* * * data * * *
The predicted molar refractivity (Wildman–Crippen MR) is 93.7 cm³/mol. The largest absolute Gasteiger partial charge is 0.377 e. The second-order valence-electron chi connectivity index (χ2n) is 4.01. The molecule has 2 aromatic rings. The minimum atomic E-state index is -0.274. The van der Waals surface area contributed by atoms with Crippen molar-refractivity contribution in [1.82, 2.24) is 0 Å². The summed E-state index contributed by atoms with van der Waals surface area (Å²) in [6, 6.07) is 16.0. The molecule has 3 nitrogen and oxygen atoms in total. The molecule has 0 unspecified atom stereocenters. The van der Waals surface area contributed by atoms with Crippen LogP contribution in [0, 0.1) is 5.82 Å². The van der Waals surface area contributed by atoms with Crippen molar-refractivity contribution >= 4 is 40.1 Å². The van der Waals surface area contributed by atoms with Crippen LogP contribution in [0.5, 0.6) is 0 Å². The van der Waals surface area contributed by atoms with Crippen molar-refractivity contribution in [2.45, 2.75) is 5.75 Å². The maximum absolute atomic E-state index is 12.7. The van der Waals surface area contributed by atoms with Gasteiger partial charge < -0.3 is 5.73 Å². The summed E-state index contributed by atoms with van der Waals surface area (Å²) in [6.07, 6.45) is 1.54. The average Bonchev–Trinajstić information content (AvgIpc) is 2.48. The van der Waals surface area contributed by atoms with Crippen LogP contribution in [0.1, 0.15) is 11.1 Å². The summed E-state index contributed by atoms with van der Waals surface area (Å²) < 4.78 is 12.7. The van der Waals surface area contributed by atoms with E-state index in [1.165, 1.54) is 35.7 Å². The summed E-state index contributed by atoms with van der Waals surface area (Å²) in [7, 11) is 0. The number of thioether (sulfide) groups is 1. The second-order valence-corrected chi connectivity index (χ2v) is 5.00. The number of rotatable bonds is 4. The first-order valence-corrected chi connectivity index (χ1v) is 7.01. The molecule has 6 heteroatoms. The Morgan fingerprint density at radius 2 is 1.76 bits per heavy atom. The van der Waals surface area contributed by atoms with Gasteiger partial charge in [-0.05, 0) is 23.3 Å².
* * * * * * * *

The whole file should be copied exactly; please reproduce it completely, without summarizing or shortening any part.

The predicted molar refractivity (Wildman–Crippen MR) is 93.7 cm³/mol. The largest absolute Gasteiger partial charge is 0.377 e. The second-order valence-electron chi connectivity index (χ2n) is 4.01. The molecule has 2 aromatic rings. The minimum atomic E-state index is -0.274. The van der Waals surface area contributed by atoms with Crippen molar-refractivity contribution in [1.82, 2.24) is 0 Å². The summed E-state index contributed by atoms with van der Waals surface area (Å²) in [6, 6.07) is 16.0. The molecule has 3 nitrogen and oxygen atoms in total. The molecule has 0 unspecified atom stereocenters. The van der Waals surface area contributed by atoms with Crippen LogP contribution in [0, 0.1) is 5.82 Å². The van der Waals surface area contributed by atoms with Crippen molar-refractivity contribution >= 4 is 40.1 Å². The van der Waals surface area contributed by atoms with Crippen LogP contribution in [0.5, 0.6) is 0 Å². The van der Waals surface area contributed by atoms with Crippen molar-refractivity contribution in [2.45, 2.75) is 5.75 Å². The maximum absolute atomic E-state index is 12.7. The van der Waals surface area contributed by atoms with Gasteiger partial charge < -0.3 is 5.73 Å². The summed E-state index contributed by atoms with van der Waals surface area (Å²) in [6.07, 6.45) is 1.54. The average Bonchev–Trinajstić information content (AvgIpc) is 2.48. The van der Waals surface area contributed by atoms with Crippen LogP contribution in [0.1, 0.15) is 11.1 Å². The summed E-state index contributed by atoms with van der Waals surface area (Å²) < 4.78 is 12.7. The van der Waals surface area contributed by atoms with E-state index in [1.165, 1.54) is 35.7 Å². The summed E-state index contributed by atoms with van der Waals surface area (Å²) in [7, 11) is 0. The number of thioether (sulfide) groups is 1. The second-order valence-corrected chi connectivity index (χ2v) is 5.00. The number of rotatable bonds is 4. The first-order valence-corrected chi connectivity index (χ1v) is 7.01. The molecule has 6 heteroatoms. The Morgan fingerprint density at radius 2 is 1.76 bits per heavy atom. The van der Waals surface area contributed by atoms with Gasteiger partial charge in [-0.05, 0) is 23.3 Å².